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10 rising Irish producers you need to know

Words: Dylan Murphy

Ireland has become a haven for budding producers to cut their teeth. Even in the midst of lockdown, with no clubs for over a year and limited access to crowds to soundboard their music, acts across the country have punched above their weight. We’re celebrating the acts on the rise that you need to know this year.

If there’s one adjective associated with producers in the internet era, it’s innovative. Acts like Gaptoof have highlighted their initiative by hosting online beat-making sessions to keep things ticking over in the absence of normality. While music production is often done in solitude and many acts have thrived whilst locked indoors pumping out beat tapes and virtual collaborations with other artists, it’s understandable it’s not been easy for everyone. It’s not hard to imagine how difficult it can be to make music without the kind of environments it would usually thrive in.

With these adverse conditions in mind, we thought what better time to celebrate the rising producers from Ireland, highlighting the acts sprinkling the magic touch on collaborative efforts, making floor fillers in anticipation of the clubs reopening and people just making straight-up heaters.

A couple of years ago we highlighted the producers in the Irish hip hop scene making waves. Acts like Jar Jar Jr, CBAKL, New Machine and more all made the cut, but for this edition, we opened the net a little wider to include producers from a plethora of different genres. We want to shine a light on budding acts that are less established whilst simultaneously giving a nod to others that have recently levelled up and we think are worth keeping tabs on.

An observation we made whilst digging for acts was there was little to no female producers in the hip hop and drill scene. While the demographics of other genres were slightly more diverse, it made clear the need for more inclusive environments throughout Ireland moving forward.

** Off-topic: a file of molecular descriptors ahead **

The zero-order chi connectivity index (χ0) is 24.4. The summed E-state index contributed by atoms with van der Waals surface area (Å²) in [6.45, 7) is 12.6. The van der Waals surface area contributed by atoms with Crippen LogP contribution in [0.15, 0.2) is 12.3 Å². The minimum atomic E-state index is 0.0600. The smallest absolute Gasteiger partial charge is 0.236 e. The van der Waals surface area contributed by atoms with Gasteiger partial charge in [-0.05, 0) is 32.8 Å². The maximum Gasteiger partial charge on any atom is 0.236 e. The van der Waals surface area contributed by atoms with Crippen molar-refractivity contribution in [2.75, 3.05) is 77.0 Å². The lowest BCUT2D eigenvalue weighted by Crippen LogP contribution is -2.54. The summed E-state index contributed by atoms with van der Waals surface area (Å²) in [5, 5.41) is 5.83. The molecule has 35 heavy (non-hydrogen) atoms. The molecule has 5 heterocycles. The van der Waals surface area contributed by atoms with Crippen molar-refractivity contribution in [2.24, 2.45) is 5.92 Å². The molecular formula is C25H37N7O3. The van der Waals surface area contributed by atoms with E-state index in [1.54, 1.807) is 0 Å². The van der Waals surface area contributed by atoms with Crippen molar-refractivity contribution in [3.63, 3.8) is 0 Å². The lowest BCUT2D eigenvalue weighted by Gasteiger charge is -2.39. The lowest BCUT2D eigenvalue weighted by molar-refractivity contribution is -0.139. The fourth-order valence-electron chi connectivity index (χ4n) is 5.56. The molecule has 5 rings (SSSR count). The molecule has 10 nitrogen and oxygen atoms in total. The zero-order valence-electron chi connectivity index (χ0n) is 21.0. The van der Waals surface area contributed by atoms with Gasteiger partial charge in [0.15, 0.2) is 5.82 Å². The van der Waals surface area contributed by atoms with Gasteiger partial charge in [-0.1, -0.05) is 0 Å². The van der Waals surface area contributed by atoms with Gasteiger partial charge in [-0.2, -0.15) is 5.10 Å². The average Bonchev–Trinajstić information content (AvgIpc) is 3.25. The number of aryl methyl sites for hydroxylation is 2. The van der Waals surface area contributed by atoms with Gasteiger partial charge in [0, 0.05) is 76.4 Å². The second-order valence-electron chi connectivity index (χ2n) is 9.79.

In no particular order, we’ve listed the 10 rising producers you need to know.

10

Moyo

Chamomile Records acts Monjola and Aby Coulibaly have taken the past year by storm. Taking two slots in our Future of Irish Music feature, making noise with Boiler Room performances and releasing six singles between them, it’s important to acknowledge the man behind the boards too.

Moyo has production credits in each of the pair’s releases and amongst the glimmering keys of Aby’s ‘Long Nights’ and the funk of Monjola’s ‘Smile’ it’s clear Moyo is a versatile producer with an ear for musicality and the skill to execute his vision.

Purchase Moyo’s productions on Bandcamp here.

9

JBJ

It all started with Youtube type beats made direct from his bedroom in Navan, Co. Meath. Now JBJ is producing for some of the UK and Ireland’s biggest stars. Hot off the back of working with AJ Tracey on ‘Perfect Storm’ from his sophomore album, the teenage prodigy has also crafted hits closer to home like Offica’s Skiddibopwhich has gained over 2 million views on Youtube.

Elsewhere, he’s worked with Rapman on an official commission from the Premier League and with his stock on the up, the sky is the limit for JBJ.

8

Rory Sweeney

In Rory Sweeney’s experimental productions, unpredictability is the only certainty. Hopscotching through the dimly lit sounds of grime, jungle and more the Dublin-based multihyphenate is holding out a hand to artists in an approach that is indebted to the spirit of collaboration. In a time where the capital’s nightlife is threatened more than ever, working across different mediums and genres can be part of the subsequent healing process.

With work in the pipeline with some of the island’s most exciting rappers, the Bitten Twice collective artist is simultaneously bridging gaps between scenes are exploring relatively untested waters.

Purchase Rory’s productions on Bandcamp here.

7

HY:LY

Pulling from an eclectic range of influences ranging from Lil Peep, DnB, Sinead O’Connor and other rave-inspired sounds, Belfast producer HY:LY’s considered approach to world-building is something to behold.